Brush piles

Photo © Eli Sagor

Brush Up Your Habitat

Wildlife need snug hiding places like those found in log or brush piles, and we don’t just mean birds. Butterflies overwinter in them, rabbits seek shelter there, snakes hunt for rodents and invertebrates in their cover, and chipmunks conceal their seed cache in their depths. If snags are nature’s apartment buildings, then brush piles are her hotels. If you embrace the rustic look of a brush pile, or you want a clear view of the birds hopping in and out of it, try locating yours as a “bridge” between two different habitat features (for example, halfway between a pond and a woodland edge). You can also locate your brush pile near a feeder, which works especially well for safe cover when the branches are thorny.

Song Sparrow in a Brush Pile

Many birds enjoy the shelter of a brush pile

Photo © Doug McAbee

Feeder birds like Dark-eyed Juncos, Northern Cardinals, and sparrows, as well as some flycatchers, are particularly attracted to brush piles. If the thought of a decomposing brush pile seems too untidy for you, stack logs in a pyramid and plant a climbing vine to grow over it (many vines are butterfly host plants- perfect for when the caterpilllars emerge!). Or, put your pile in a discreet corner of the yard, perhaps behind some mature shrubs. Don’t be surprised if other creatures, like snakes, amphibians, or small mammals, find them within days of their construction 1, as many kinds of wild animals will use brush piles. Snakes benefit people by controlling rodent populations; however, don’t place brush piles next to nest boxes (or vice versa) if tree-climbing snakes (e.g., ratsnakes) are abundant in your area.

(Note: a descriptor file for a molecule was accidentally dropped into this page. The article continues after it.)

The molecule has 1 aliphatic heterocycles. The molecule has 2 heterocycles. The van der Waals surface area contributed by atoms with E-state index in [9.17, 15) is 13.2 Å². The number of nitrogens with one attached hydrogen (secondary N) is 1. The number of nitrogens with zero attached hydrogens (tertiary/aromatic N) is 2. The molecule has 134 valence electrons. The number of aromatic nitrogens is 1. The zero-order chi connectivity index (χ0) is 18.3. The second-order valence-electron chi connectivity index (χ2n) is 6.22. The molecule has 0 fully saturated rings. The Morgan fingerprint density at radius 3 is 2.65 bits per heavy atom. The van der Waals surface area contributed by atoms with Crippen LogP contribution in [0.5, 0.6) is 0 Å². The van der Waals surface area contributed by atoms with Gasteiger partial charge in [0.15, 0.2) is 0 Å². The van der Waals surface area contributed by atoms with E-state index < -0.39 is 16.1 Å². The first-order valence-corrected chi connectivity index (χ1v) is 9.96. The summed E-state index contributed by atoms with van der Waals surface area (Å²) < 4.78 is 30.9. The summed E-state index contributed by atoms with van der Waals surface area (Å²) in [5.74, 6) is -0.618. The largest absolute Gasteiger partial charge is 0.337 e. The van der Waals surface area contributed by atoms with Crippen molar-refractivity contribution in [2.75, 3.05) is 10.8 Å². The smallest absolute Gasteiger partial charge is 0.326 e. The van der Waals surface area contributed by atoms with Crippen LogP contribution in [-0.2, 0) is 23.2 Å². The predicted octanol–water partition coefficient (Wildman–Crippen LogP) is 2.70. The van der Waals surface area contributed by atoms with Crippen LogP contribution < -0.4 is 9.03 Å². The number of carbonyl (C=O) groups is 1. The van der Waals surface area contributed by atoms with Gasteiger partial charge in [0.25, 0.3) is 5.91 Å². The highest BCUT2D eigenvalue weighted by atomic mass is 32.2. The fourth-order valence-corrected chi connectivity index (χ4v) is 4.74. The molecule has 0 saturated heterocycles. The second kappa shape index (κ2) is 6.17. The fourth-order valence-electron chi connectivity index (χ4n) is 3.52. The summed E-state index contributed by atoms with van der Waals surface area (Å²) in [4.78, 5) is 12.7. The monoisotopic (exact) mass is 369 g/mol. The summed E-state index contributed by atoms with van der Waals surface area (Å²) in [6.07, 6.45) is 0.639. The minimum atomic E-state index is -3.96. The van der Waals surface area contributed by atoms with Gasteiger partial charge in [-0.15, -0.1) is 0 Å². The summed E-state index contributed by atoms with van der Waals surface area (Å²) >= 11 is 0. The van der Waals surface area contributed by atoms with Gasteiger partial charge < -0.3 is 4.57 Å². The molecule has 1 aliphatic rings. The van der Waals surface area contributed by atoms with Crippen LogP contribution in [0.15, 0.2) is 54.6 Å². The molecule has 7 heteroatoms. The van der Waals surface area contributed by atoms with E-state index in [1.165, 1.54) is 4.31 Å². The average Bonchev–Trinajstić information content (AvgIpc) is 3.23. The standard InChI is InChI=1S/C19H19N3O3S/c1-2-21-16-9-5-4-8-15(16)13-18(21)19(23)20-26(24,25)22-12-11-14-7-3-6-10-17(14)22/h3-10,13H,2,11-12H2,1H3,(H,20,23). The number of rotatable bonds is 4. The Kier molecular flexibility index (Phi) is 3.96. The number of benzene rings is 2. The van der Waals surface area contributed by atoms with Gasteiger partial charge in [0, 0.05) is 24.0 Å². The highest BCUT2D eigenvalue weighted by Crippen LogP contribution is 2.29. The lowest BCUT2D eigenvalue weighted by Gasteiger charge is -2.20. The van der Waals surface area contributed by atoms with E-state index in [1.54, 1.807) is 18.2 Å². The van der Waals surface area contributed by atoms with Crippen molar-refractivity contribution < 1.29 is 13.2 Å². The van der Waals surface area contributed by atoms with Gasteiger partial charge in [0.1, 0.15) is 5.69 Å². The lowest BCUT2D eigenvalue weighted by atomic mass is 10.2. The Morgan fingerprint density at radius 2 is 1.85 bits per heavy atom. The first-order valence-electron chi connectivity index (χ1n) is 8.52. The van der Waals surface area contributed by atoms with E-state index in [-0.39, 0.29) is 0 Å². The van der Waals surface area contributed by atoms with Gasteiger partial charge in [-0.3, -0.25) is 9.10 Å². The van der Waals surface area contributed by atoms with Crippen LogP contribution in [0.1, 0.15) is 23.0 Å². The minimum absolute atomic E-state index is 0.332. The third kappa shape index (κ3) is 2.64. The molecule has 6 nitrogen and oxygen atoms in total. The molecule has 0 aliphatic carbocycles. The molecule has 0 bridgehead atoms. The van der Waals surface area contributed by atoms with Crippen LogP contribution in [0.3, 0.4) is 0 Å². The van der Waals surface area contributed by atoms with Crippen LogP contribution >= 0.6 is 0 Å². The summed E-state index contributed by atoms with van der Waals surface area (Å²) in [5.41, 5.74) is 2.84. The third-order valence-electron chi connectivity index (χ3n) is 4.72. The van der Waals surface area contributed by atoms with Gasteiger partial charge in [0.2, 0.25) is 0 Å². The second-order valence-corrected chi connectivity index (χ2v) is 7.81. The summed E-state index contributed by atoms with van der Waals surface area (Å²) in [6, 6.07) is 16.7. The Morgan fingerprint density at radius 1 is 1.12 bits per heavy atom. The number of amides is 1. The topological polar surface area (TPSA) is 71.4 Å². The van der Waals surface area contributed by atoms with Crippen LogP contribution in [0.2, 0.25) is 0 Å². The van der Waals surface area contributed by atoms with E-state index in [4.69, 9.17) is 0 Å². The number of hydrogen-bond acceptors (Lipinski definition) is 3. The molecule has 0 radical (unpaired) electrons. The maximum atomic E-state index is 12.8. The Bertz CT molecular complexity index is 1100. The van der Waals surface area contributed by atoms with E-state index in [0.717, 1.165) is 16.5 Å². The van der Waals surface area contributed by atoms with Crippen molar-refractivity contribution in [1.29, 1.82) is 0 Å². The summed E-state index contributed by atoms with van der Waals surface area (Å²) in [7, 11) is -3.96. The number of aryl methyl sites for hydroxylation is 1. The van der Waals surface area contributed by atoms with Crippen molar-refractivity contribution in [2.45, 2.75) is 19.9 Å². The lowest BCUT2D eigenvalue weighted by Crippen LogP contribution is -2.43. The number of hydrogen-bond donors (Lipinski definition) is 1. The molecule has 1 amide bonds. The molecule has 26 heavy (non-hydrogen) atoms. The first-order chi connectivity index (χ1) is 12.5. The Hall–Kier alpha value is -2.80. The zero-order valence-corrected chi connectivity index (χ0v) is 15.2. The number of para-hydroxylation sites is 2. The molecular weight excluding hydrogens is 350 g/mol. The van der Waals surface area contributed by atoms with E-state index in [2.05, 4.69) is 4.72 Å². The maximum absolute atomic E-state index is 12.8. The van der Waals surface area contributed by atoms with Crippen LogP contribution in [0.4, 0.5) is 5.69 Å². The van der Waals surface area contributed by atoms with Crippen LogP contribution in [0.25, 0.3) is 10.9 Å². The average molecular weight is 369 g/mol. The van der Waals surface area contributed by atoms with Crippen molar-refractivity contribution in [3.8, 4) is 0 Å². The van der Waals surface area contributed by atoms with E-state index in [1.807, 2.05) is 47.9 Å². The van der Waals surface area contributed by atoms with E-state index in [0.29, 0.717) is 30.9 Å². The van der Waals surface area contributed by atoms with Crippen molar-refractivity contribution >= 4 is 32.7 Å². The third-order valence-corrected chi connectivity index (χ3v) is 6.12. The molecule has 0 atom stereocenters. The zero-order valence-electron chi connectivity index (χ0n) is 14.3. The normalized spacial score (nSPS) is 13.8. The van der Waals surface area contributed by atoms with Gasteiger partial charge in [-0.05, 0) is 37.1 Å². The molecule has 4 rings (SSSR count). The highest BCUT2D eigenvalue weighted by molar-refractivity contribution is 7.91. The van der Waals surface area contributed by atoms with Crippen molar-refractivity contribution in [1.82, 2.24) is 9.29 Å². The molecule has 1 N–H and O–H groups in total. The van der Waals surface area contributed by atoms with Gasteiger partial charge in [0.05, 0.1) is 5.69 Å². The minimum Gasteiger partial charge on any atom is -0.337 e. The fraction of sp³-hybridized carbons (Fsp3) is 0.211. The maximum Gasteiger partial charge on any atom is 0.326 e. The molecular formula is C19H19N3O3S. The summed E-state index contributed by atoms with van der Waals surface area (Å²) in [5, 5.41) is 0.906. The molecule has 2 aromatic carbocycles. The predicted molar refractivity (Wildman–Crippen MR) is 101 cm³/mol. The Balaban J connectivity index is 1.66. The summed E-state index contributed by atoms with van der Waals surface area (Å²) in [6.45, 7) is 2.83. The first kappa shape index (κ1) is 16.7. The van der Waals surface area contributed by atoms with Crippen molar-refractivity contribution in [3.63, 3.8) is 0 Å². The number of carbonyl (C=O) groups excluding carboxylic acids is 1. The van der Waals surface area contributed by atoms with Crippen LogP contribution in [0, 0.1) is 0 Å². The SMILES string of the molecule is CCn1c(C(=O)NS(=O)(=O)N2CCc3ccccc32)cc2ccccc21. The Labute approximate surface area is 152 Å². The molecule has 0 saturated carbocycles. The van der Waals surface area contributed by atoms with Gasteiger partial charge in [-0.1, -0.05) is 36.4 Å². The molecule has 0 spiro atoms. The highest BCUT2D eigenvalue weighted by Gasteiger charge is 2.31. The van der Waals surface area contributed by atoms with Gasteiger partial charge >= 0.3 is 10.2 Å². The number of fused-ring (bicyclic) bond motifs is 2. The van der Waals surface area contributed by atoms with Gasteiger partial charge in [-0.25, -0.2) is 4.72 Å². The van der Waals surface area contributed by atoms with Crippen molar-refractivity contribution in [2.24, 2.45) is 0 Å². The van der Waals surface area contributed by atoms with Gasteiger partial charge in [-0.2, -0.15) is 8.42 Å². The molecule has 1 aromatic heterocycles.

Make a "Living Brushpile"

Make a living shelter by slicing halfway through the underside of conifer branches (left) or through the trunks of deciduous trees (right). Adapted from The Audubon Society Guide to Attracting Birds by Stephen W. Kress.

Photo © Used by permission of the publisher, Cornell University Press


Have a tree that needs to come down in your yard? Why not cut it into pieces and create a brush pile; it’s great for the environment to return those nutrients back to the same soil rather than sending them away. Maybe an old Christmas tree cut into several pieces would serve the purpose? Or, check with a local tree care provider for sources of unwanted wood. Remember to use untreated wood, and avoid moving logs across county lines (you could accidentally introduce an exotic pest). It’s also not a good idea to remove fallen logs from a forest because they are already being used by other creatures for shelter. Rather, build your pile’s foundation by starting with ceramic drainage tiles, large rocks, or big logs. Continue building it by adding fallen branches throughout the year. A brush pile will last about 10-15 years, or longer if you keep adding to it.

Bases For Brushpiles

Adapted from The Audubon Society Guide to Attracting Birds by Stephen W. Kress, this diagram shows you how to build a superior brushpile.

Photo © Used by permission of the publisher, Cornell University Press

You can also use brush piles as a way to shelter seeds or saplings of desirable species from deer, cattle, or other large herbivores. Just build your brush pile around a seedling that you wish to protect, stacking limbs loosely enough that light will reach the seedling. Aim for 15 ft wide and 4-6 ft tall, but do not cover the top of the seedling. While this method may not protect against small mammal damage, it can increase the growth rate of saplings so that they are beyond the reach of small mammals sooner 2. As the pile breaks down, invertebrate recyclers return energy to the target tree. And that, in turn, will provide cover and food for your birds!